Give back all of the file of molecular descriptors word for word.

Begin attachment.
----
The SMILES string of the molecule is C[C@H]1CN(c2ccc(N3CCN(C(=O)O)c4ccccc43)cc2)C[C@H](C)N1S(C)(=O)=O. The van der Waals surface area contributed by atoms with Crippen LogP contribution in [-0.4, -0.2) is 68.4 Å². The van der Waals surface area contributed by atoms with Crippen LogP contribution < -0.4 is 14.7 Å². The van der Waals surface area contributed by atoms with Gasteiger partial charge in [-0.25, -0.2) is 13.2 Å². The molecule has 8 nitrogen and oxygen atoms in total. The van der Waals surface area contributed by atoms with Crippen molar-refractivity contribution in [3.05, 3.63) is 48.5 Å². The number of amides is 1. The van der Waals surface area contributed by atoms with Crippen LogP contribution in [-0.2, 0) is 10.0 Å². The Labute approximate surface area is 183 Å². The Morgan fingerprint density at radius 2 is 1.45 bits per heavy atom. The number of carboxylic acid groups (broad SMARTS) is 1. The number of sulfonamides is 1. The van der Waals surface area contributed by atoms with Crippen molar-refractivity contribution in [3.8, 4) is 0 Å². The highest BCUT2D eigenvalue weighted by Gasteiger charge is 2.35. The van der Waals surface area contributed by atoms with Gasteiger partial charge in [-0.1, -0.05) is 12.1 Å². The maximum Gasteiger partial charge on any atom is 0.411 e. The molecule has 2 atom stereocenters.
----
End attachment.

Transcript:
The SMILES string of the molecule is C[C@H]1CN(c2ccc(N3CCN(C(=O)O)c4ccccc43)cc2)C[C@H](C)N1S(C)(=O)=O. The van der Waals surface area contributed by atoms with Crippen LogP contribution in [-0.4, -0.2) is 68.4 Å². The van der Waals surface area contributed by atoms with Crippen LogP contribution < -0.4 is 14.7 Å². The van der Waals surface area contributed by atoms with Gasteiger partial charge in [-0.25, -0.2) is 13.2 Å². The molecule has 8 nitrogen and oxygen atoms in total. The van der Waals surface area contributed by atoms with Crippen molar-refractivity contribution in [3.05, 3.63) is 48.5 Å². The number of amides is 1. The van der Waals surface area contributed by atoms with Crippen LogP contribution in [-0.2, 0) is 10.0 Å². The Labute approximate surface area is 183 Å². The Morgan fingerprint density at radius 2 is 1.45 bits per heavy atom. The number of carboxylic acid groups (broad SMARTS) is 1. The number of sulfonamides is 1. The van der Waals surface area contributed by atoms with Crippen molar-refractivity contribution in [3.8, 4) is 0 Å². The highest BCUT2D eigenvalue weighted by Gasteiger charge is 2.35. The van der Waals surface area contributed by atoms with Gasteiger partial charge in [-0.1, -0.05) is 12.1 Å². The maximum Gasteiger partial charge on any atom is 0.411 e. The molecule has 2 atom stereocenters.